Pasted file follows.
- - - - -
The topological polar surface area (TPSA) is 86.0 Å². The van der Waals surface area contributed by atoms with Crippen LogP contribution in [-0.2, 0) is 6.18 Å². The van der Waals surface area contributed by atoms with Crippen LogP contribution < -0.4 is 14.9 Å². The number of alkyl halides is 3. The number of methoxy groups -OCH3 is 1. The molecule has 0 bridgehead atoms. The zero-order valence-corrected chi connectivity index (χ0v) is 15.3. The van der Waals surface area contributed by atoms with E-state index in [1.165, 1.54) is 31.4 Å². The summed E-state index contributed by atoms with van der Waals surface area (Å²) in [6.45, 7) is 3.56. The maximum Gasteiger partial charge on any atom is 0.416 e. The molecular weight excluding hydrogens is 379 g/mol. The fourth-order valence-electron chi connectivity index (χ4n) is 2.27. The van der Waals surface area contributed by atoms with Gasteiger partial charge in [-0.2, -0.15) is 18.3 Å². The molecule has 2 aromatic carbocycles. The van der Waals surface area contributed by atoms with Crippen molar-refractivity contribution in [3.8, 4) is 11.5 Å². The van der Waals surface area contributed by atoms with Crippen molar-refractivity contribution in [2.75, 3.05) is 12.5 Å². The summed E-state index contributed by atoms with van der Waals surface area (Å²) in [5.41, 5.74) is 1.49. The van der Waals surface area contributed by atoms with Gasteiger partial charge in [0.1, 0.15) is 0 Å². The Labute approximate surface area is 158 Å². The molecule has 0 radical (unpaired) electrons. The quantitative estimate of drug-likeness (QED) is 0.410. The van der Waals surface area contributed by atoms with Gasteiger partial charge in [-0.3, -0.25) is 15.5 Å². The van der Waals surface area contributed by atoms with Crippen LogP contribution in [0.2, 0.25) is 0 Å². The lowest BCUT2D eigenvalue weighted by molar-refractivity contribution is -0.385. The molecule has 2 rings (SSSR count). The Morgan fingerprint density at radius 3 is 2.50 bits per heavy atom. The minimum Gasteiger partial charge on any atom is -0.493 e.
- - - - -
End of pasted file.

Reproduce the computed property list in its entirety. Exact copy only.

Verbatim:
The topological polar surface area (TPSA) is 86.0 Å². The van der Waals surface area contributed by atoms with Crippen LogP contribution in [-0.2, 0) is 6.18 Å². The van der Waals surface area contributed by atoms with Crippen LogP contribution < -0.4 is 14.9 Å². The number of alkyl halides is 3. The number of methoxy groups -OCH3 is 1. The molecule has 0 bridgehead atoms. The zero-order valence-corrected chi connectivity index (χ0v) is 15.3. The van der Waals surface area contributed by atoms with E-state index in [1.165, 1.54) is 31.4 Å². The summed E-state index contributed by atoms with van der Waals surface area (Å²) in [6.45, 7) is 3.56. The maximum Gasteiger partial charge on any atom is 0.416 e. The molecular weight excluding hydrogens is 379 g/mol. The fourth-order valence-electron chi connectivity index (χ4n) is 2.27. The van der Waals surface area contributed by atoms with Gasteiger partial charge in [-0.2, -0.15) is 18.3 Å². The molecule has 2 aromatic carbocycles. The van der Waals surface area contributed by atoms with Crippen molar-refractivity contribution in [3.8, 4) is 11.5 Å². The van der Waals surface area contributed by atoms with Crippen molar-refractivity contribution in [2.75, 3.05) is 12.5 Å². The summed E-state index contributed by atoms with van der Waals surface area (Å²) in [5.41, 5.74) is 1.49. The van der Waals surface area contributed by atoms with Gasteiger partial charge in [0.1, 0.15) is 0 Å². The Labute approximate surface area is 158 Å². The molecule has 0 radical (unpaired) electrons. The quantitative estimate of drug-likeness (QED) is 0.410. The van der Waals surface area contributed by atoms with Gasteiger partial charge in [-0.3, -0.25) is 15.5 Å². The van der Waals surface area contributed by atoms with Crippen LogP contribution in [0.2, 0.25) is 0 Å². The lowest BCUT2D eigenvalue weighted by molar-refractivity contribution is -0.385. The molecule has 2 rings (SSSR count). The Morgan fingerprint density at radius 3 is 2.50 bits per heavy atom. The minimum Gasteiger partial charge on any atom is -0.493 e.